written by andy on

A number of fatalities occurred on Caltrain tracks in the last two plus months is approaching to that of the entire 2014. The latest incident on Monday is the 8th of the year while there were only 10 fatalities last year. The trend is alarming.

As this incident is being investigated, preliminary report suggests it is a suicide of a high school student. Suicide is a particularly difficult issue for Caltrain since it cannot reliably be eliminated with standard safety measures such as fencing and grade crossing upgrades, which Caltrain has invested in over the last 15 years and has successfully reduced unintended deaths and injuries.

While some blame the existence of Caltrain as the cause of the suicides, and suggesting solutions such as eliminating the trains, the slow the trains down significantly. I disagree. The train tracks have existed for more than a century and Caltrain has essentially run on the same schedule and same speed for almost 10 years. According to a study done in 2010 on the issue, there is no definite pattern in terms of where and when these incidents occur over a long period of time. Suggesting shutting down Caltrain is as useful as suggesting banning automobiles to eliminate traffic collisions, or banning alcohol to eliminate DUIs. Our highways are congested, people still need to commute, and communities like Palo Alto continue to benefit from the trains.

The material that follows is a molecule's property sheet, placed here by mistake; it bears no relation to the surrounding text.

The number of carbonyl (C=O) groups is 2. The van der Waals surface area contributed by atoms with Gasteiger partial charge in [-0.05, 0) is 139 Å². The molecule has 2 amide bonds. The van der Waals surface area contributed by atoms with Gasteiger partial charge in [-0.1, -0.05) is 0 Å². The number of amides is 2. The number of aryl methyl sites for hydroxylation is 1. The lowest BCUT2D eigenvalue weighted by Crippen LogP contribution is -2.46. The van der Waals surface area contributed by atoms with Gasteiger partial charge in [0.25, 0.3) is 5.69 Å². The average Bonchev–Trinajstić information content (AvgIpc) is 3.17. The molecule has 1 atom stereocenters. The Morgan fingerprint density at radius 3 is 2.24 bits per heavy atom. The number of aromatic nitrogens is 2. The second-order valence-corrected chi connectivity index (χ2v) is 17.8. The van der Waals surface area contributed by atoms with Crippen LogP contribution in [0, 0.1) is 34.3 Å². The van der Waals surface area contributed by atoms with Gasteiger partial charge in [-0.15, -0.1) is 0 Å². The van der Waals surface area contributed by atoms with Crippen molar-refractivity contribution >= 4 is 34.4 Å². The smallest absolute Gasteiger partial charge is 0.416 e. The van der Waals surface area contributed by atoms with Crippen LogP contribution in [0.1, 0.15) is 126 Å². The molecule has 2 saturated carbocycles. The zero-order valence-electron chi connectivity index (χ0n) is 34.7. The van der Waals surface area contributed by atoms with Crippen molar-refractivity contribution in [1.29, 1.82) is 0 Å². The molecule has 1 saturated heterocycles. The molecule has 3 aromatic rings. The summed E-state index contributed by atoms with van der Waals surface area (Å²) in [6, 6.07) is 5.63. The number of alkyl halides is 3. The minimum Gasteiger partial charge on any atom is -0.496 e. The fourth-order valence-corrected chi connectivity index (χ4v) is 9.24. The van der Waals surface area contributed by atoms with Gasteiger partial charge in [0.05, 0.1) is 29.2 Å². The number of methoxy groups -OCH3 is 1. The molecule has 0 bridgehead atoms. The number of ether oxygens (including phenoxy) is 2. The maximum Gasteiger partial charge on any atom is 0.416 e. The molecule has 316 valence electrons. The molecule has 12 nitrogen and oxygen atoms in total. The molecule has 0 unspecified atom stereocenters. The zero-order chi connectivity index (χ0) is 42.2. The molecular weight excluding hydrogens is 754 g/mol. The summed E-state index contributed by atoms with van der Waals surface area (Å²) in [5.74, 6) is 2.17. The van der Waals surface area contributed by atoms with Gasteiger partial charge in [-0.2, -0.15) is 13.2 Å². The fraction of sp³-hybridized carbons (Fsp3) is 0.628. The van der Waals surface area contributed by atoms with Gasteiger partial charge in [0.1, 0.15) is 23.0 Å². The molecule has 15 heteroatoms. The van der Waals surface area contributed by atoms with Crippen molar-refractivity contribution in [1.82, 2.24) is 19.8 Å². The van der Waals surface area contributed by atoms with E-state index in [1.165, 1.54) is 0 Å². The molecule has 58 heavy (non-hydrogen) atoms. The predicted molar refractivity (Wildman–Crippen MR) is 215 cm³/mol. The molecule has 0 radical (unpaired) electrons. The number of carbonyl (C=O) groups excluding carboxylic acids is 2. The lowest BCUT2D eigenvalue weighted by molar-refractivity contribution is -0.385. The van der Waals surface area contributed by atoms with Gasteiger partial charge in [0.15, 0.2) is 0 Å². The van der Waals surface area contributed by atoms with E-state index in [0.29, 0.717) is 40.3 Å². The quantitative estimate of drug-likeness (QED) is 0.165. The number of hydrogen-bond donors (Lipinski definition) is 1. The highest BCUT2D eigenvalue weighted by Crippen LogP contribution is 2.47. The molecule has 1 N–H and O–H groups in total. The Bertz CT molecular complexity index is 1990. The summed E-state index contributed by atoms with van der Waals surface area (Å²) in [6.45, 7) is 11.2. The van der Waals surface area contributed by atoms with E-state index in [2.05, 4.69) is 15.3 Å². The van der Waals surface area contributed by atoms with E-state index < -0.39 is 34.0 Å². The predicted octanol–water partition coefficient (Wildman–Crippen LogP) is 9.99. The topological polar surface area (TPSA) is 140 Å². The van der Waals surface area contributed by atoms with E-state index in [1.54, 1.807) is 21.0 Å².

On the other hand, there are other factors contributing to suicides. The most concerning to me is copycat suicide. A suicide of a high school student is particularly disturbing considering the social environment of high school and the social networking tools that many students are using nowadays that didn’t exist a decade or two ago. Media coverage fuels it rather than reducing it.

There is a challenge of how to discourage media from sensationalizing suicides while continue to provide information to train commuters affected by the incident. From the public health perspective, suicide incidents should receive little coverage, but when such incidents affect thousands of commuters, it is hard to keep them from the media.

To address the problem, I think Caltrain should consider some type of alert levels (similar to fire danger levels in forests) for incidents on the railroads that result in train cancellations or delays. The lowest level, green, could indicate 15-20 minute delays (due to medical incidents, or residual delays), and the highest level, red, could indicate closure of all tracks and not ready to reopen for at least an hour. Such alert levels allow managers and law enforcement officials to provide useful information to customers without having to provide details. It encourages the media to report the incidents responsibility.

At the same time, there should be efforts to improve security and fencing on the tracks (including systems to monitor and detect trespassers), as well as counseling in schools to prevent copycat suicides. While long term solutions such as grade separation should be pursued, at best it will take years to plan and construct and it is not going to have a immediate impact.

I believe that Caltrain and communities along the rail corridor should adopt a vision there will be no fatality on the tracks, intended or not, and I believe that it is achievable without the train system be completely grade separated.